When it comes to the ongoing war between Russia and Ukraine, Ramaswamy warned that the conflict “cannot be a permanent money-suck for the United States” while refraining from offering details as to what he would do differently as president, insisting his foreign policy “north star” would be prioritizing “actual threats” to the country like China and the drug cartels.
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Regarding how he’d tackle Big Tech as president, Ramaswamy says transparency would be the “first step” and suggested he would take a page from Elon Musk’s playbook with the Twitter Files by releasing what he dubs the “state action files.”
“It means any time a government actor in the last five years has pressured a private actor, a private company, to do something that the government couldn’t do directly, we’re putting a satellite on that,” he said. “We would be rolling that log over and seeing what crawls out, and I can assure you it will not be pretty. But sometimes you have to see the ugly before you get to the solutions.”
He would also urge Congress to strip Section 230 C.2., which he says specifically allows tech giants to take down content that is otherwise constitutionally protected without any liability, something he believes has been weaponized to silence political speech.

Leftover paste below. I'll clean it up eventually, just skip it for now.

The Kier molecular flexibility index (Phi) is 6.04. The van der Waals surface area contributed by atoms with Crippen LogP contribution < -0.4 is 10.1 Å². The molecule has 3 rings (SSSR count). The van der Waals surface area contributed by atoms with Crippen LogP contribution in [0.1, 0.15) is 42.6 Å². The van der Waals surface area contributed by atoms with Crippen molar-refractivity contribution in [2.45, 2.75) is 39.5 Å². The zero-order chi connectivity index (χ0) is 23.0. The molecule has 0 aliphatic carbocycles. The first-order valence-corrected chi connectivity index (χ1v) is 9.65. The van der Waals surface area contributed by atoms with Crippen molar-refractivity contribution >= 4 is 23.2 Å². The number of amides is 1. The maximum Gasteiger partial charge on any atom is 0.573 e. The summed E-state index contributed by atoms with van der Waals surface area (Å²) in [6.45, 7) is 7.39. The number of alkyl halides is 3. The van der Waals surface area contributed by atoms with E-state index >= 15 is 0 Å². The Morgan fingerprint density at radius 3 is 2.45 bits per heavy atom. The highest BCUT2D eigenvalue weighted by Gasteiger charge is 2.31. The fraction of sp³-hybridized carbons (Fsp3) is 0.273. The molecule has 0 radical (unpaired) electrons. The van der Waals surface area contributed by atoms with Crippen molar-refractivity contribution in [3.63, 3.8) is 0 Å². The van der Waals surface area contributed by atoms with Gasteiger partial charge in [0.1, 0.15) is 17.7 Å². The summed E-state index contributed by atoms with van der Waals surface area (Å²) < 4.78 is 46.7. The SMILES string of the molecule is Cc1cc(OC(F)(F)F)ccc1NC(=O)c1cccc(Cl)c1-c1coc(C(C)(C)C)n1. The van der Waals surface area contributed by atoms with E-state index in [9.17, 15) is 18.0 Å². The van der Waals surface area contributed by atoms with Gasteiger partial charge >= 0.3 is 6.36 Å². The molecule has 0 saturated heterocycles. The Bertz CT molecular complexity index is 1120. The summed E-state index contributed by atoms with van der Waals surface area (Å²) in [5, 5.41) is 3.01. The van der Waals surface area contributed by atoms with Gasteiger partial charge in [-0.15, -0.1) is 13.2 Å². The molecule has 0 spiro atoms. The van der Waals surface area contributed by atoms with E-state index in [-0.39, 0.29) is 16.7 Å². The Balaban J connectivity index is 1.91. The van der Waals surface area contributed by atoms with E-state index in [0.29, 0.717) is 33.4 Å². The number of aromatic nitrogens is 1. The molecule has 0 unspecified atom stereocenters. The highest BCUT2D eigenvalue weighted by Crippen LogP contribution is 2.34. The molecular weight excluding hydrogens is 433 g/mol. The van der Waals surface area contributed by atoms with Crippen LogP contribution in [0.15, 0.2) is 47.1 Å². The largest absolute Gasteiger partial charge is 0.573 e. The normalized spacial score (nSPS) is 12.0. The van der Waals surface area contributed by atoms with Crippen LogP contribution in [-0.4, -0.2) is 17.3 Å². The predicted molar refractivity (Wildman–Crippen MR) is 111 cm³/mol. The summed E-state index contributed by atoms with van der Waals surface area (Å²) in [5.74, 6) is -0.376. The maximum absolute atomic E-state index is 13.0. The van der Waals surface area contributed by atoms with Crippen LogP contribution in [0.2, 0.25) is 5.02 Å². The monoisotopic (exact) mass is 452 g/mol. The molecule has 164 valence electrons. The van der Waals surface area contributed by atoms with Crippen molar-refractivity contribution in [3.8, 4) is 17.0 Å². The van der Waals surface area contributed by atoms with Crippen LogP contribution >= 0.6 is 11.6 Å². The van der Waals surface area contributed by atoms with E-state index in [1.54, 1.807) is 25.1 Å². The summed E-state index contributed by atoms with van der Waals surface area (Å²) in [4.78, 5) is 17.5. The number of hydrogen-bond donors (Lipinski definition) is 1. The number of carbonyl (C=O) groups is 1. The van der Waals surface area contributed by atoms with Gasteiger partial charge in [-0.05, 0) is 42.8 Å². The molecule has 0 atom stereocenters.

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If Ramaswamy enters the race, he may stand out as one of the youngest and richest candidates in the entire GOP field. In 2016, Forbes reported his net worth was at a whopping $600 million, which is likely leaps and bounds ahead of most Republican presidential contenders except for former President Trump, who Forbes reported has a net worth of $3.2 billion as of 2022.
At 37 years old, Ramaswamy would almost certainly be the youngest candidate running and if elected the youngest president in U.S. history. Also, his entry would make him the first non-elected official and the second first-generation Indian American seeking the White House in the 2024 election cycle, the first being former ambassador to the U.N. and former South Carolina Governor Nikki Haley, who launched her candidacy last week.